by Bray @ coreforge.com:
I’ve had a CNC mill for a few years now, and while many homemade CNC mills use EasyDriver or Pololu, mine came with a sturdy, generic TB6560 controller board. For those unfamiliar, boards like this are interfaced using an old fashioned LPT parallel port, which was initially an annoyance, but quickly became impractical and a hassle, having to use an old PC with VNC installed. The board has plenty of power to push the steppers around, far more than any of the smaller / cheaper solutions had to offer I think, so I wanted to try and teach this board a few new tricks, and let me interface with it using a more modern interface.
GRBL CNC USB to TB6560 Interface using Arduino - [Link]
by Avago Technologies:
Analog isolation is still widely used in motor drives, power monitoring, etc whereby applications typically use inexpensive analog voltage control for speed, intensity or other adjustments.
The HCNR201/200 analog optocoupler is commonly added to isolate the analog signal in the front end module of an application circuitry. The optocoupler will be placed between the analog input and the A/D converter to provide isolation of the analog input from the mixed signal ADC and other digital circuitries. The HCNR201/200 is an excellent solution for many of the analog isolation problems.
Fast analog isolation with linear optocouplers - [Link]
Some time ago, I stumbled upon an article about 25¢ I²C adapter. I usually use my Raspberry Pi to interface with I²C devices, but having it right on my notebook seemed like quite useful thing, so I decided to build a project around it. Altough the mentioned article says that I²C is not supported on Intel cards on Linux (all of this was tested on Dell Latitude E5530 which does have Intel HD4000), I decided to try anyway. A lot has probably changed since 2008 when it was written.
TWILight – VGA I²C breakout board - [Link]
Smartphone peripheral developers are limited to RF links via Bluetooth, NFC or WiFi when they need to pass data back and forth to the device. This can add significantly to costs and stand-alone peripherals also need batteries or an adapter for power. The Quick-Jack from NXP solves both problems; it turns the standard 3.5 mm stereo audio headphone socket found on most iOS or Android smart devices into a self powered data port and provides an interface for external switches, sensors or any other external equipment.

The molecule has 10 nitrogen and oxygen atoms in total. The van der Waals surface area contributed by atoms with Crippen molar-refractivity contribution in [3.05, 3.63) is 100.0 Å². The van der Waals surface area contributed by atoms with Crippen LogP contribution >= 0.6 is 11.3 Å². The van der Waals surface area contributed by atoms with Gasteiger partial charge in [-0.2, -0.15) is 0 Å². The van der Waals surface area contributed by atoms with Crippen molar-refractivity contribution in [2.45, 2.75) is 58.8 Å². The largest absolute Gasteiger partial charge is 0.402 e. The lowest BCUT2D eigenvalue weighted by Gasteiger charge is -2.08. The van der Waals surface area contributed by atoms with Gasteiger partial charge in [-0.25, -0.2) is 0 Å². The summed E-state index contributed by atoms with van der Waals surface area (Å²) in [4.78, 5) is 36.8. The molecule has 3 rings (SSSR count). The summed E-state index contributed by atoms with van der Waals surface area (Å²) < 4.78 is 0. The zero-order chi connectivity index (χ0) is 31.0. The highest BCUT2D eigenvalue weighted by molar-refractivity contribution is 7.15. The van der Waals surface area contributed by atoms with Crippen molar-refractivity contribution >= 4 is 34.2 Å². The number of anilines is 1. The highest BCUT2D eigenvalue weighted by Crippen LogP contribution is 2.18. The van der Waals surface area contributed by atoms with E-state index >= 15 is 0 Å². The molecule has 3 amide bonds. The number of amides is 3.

The Smartphone Quick-Jack Solution comprises a small board, a free example app for popular smartphone OSs, and design documentation.
Smartphone port? Try the Ear Hole - [Link]
This project started out from a need to build a simple device for monitoring the CAN bus. I choose the NUC140LC1CN 32K Cortex-M0 microprocessor from Nuvoton for major reason – it has both USB and CAN peripherals.
CAN to USB Interface - [Link]
This is a 8 channel relay interface board using ULN2803. All the relays are opto-isolated using optocouplers and can be controlled directly using a microcontroller of any kind (Arduino , 8051, AVR, PIC, DSP, ARM, MSP430, TTL logic) or a PC.
It’s easy to manufacture and have three pin screw terminals for easy connectivity.
8 Opto-isolated Relay board - [Link]
The CP2104 is a highly-integrated USB-to-UART Bridge in a compact 4 mm x 4 mm package. The CP2104 is a USB 2.0 full-speed device with integrated USB clock, voltage regulator and programmable memory reducing BOM costs and simplifying the design.
CP2104-MINIEK – USB-to-UART Mini Evaluation Kit - [Link]
by Kalle Hyvönen:
I’ve been thinking about making a temperature logger for my room and my computer, I set on using DS18S20 sensors from Maxim because they’re common, cheap and overally pretty ideal. My computer is so new that it does not have a serial port (not 100% sure, I think there might be a pinheader on the motherboard with serial port connections) so I have to use USB for interfacing. Next thing I had to do was to make an USB to 1-wire adapter so I could attach the sensors to my computer.
I browsed around for a while and set on using the DS2490 USB-to-1-wire adapter chip because the circuit for it looked pretty simple. I modded the component values a bit from the ones on the original schematic from Maxim to ones I had in hand. I used 0805 sized SMD components because I have those in store.
USB-to-1-wire Adapter - [Link]
Nabil Tewolde build a bluetooth OBD-II adapter. He writes:
The board is basically the reference schematic for the STN1110, which converts many OBD-II physical layers into RS232. The bottom of the board has a bluetooth module from Deal Extreme. The plan is to connect a smartphone or tablet to the device and log data.
Bluetooth OBD-II Adapter - [Link]
Andrianakis Haris describes in detail his B.Sc Thesis:
PLC (Power Line Communication) is the technology that allows data transmission over the existing Power Line network. Power Line can be the home power network or the national electricity transmission grid. The data that can be transferred is as diverse as its speed. With speeds of nearly 200Mbps, video transmission, voice, data and any other services can be transmitted successfully.
On this article i’m going to describe in detail my B.Sc Thesis in department of Electronic Computer Systems Engineer at Technological Education Institute of Piraeus, October of 2012 in Greece.
The project includes the design of two modules (transmitter – receiver) implementing a serial communication over the Mains connecting a remote large display to a weighing machine.
Power Line Communication - [Link]